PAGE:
Gay pride month in America
In celebration of Gay Pride Month, real estate search site, Trulia.com calculated the share of households in each ZIP code that are same-sex male couples and same-sex female couples, based on the 2010 Census, combining that data with median price per foot of listed homes in each ZIP code on Trulia over the past year. “Even in the big, expensive cities, it’s possible to find a gay community without spending a fortune. And the picture looks different for gay men and women, who often cluster in very different neighborhoods even in the same metro,” said Trulia.
The top neighborhoods for same-sex couples include well known areas like the Castro and Provincetown, along with several lesser-known communities, from suburban Atlanta to suburbs of Detroit.
The company notes that “While the gayest neighborhoods in big cities are pricey (West Hollywood, Chelsea), there are also affordable neighborhoods – even in expensive cities — with significant gay populations.”
Same sex couples cluster
The study found that gay men and gay women tend to cluster in different parts of major cities, with Manthattan, Los Angeles, and San Francisco more gay male couple dominated, while gay women couples clustered in Brooklyn, Long Beach, and Oakland.
Trulia notes that the Census reports roughly 646,000 same-sex households, 51 percent of which are female couples, 49 percent are male. Same-sex households represent just 0.6 percent of the nation’s 117 million households, meanwhile some neighborhoods have a concentration of same-sex couples more than 10 times the national average.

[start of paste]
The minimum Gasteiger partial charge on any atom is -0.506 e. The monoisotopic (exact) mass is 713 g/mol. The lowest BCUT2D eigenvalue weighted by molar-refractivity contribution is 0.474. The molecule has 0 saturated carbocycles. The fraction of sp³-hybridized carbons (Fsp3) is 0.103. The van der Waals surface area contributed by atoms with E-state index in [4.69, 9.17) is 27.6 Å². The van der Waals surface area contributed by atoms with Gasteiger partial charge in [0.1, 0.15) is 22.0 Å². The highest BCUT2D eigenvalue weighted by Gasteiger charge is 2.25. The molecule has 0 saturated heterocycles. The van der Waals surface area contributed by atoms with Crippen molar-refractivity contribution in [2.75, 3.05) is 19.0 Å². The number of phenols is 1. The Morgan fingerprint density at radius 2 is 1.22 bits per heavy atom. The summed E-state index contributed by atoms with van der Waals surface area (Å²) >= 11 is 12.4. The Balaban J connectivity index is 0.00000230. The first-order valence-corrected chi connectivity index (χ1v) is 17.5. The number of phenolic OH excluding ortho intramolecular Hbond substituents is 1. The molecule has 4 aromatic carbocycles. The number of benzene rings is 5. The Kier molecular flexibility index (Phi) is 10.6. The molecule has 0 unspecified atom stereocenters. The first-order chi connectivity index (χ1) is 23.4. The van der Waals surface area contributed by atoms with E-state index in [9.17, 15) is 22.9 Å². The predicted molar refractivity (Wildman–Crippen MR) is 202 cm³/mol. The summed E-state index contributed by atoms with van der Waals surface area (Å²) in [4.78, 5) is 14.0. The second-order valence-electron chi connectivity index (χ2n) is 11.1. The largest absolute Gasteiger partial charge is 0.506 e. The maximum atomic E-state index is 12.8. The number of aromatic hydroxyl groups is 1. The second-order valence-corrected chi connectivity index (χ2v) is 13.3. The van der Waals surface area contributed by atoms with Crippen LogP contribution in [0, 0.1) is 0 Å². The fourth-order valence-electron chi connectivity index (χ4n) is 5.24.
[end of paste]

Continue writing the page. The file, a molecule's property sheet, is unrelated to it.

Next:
Provincetown, Rehoboth Beach, and the Castro are the only three neighborhoods that appear on both the men’s and women’s top lists. Trulia notes that “one of the biggest differences is that the top men’s neighborhoods are much gayer than the top women’s neighborhoods: just one women’s neighborhood breaks the 5% barrier, while five men’s neighborhoods have more than 10% same-sex male couples.”
“Remember,” the company continued, “there are roughly the same number of male and female couples in the U.S. So, that means that male couples are much more clustered in particular neighborhoods than female couples are: female couples are more likely to be the only ones on their block.”
Male couples spend dramatically more on housing
Trulia reports that the typical same-sex male couple lives in a ZIP code with a median price per square foot of $208 while typical same-sex female couples live in a ZIP code with a median $139 per square foot, while $127 is the average American price per square foot for all households.
Why the price difference? “A big reason is that same-sex couples are less likely to have kids: 10% of same-sex male couples and 24% of same-sex female couples have kids in the house, compared with 41% of all married and unmarried couples. Couples without kids need less space and therefore are better able to afford desirable, expensive urban neighborhoods.”
“At the same time, gay men contribute to the gentrification of many urban neighborhoods: another academic paper showed that home prices rise faster in neighborhoods with higher concentrations of gay couples. But even the most expensive big cities have relatively affordable neighborhoods for gay couples,” the company reports.